This is just one study. There are several additional industry studies and statistics demonstrating the proven links between social recognition and quantifiable business metrics. According to the WorkHuman Analytics and Research Institute at Globoforce, recognition programs make 92% of employees feel appreciated.

In cultures where employees feel appreciated, you can feel it when you speak to them. They are engaged. They are passionate. They are connected to the organization. When an employee feels appreciated, he or she works harder, has higher trust and is happier at work. All of this leads to higher productivity, reduced turnover and increased agility to evolve and change.

This is the first pillar of the new thinking around performance development. Start with a culture of recognition to build trust and enable employees to bring their best self to work, driving productivity, growth and retention. Build a culture in which people are recognized for doing not only outstanding work, but for celebrating small wins as well. As individuals start to get on board with culture changes, recognize those change ambassadors.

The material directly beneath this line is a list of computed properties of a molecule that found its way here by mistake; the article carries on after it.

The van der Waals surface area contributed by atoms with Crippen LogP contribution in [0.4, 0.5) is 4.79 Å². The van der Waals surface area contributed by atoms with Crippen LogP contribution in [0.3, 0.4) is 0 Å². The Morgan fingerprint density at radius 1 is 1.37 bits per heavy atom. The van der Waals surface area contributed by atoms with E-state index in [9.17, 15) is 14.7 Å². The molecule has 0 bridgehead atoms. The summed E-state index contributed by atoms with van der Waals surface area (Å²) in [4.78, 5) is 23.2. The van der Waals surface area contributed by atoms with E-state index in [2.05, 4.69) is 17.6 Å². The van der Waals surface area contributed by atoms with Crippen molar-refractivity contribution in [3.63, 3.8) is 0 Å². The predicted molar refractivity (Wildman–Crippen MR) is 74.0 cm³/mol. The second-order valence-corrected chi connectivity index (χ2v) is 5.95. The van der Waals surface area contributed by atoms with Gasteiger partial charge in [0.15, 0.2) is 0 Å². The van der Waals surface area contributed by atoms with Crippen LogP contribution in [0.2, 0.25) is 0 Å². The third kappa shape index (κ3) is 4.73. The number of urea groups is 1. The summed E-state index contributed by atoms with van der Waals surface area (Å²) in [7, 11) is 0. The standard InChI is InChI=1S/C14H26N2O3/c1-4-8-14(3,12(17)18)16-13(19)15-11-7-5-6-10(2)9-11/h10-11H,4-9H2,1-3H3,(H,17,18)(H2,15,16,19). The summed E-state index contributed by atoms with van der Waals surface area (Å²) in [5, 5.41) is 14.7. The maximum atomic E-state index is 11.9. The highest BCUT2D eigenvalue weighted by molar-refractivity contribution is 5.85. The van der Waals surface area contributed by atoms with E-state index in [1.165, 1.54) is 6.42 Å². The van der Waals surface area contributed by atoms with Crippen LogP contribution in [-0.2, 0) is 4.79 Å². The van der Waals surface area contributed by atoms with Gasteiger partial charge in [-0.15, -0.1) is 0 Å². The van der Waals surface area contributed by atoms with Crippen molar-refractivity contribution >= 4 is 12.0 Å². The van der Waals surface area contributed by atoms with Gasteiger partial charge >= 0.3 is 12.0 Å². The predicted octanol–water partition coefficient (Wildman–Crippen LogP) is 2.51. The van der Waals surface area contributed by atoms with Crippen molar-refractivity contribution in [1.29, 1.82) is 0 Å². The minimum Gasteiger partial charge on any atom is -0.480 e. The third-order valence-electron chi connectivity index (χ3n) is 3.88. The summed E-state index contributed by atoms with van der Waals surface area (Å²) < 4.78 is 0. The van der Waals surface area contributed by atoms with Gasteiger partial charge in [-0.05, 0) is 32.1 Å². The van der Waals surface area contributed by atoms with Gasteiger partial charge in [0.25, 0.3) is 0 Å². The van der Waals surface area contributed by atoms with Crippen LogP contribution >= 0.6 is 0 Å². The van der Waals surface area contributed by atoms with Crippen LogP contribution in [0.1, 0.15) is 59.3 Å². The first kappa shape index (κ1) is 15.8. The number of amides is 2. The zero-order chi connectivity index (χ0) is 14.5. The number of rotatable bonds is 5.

2. Create a Safe Environment for Candid and Frequent Communication

A psychologically safe climate means that teams and individuals listen to one another, learn from their mistakes and have a high level of engagement in an atmosphere of constructive conflict management. This culture can be created through recognition and appreciation by creating a human environment with high levels of trust, connection and authenticity. When individuals feel safe, they are more comfortable growing, learning and making mistakes to improve performance on an ongoing basis.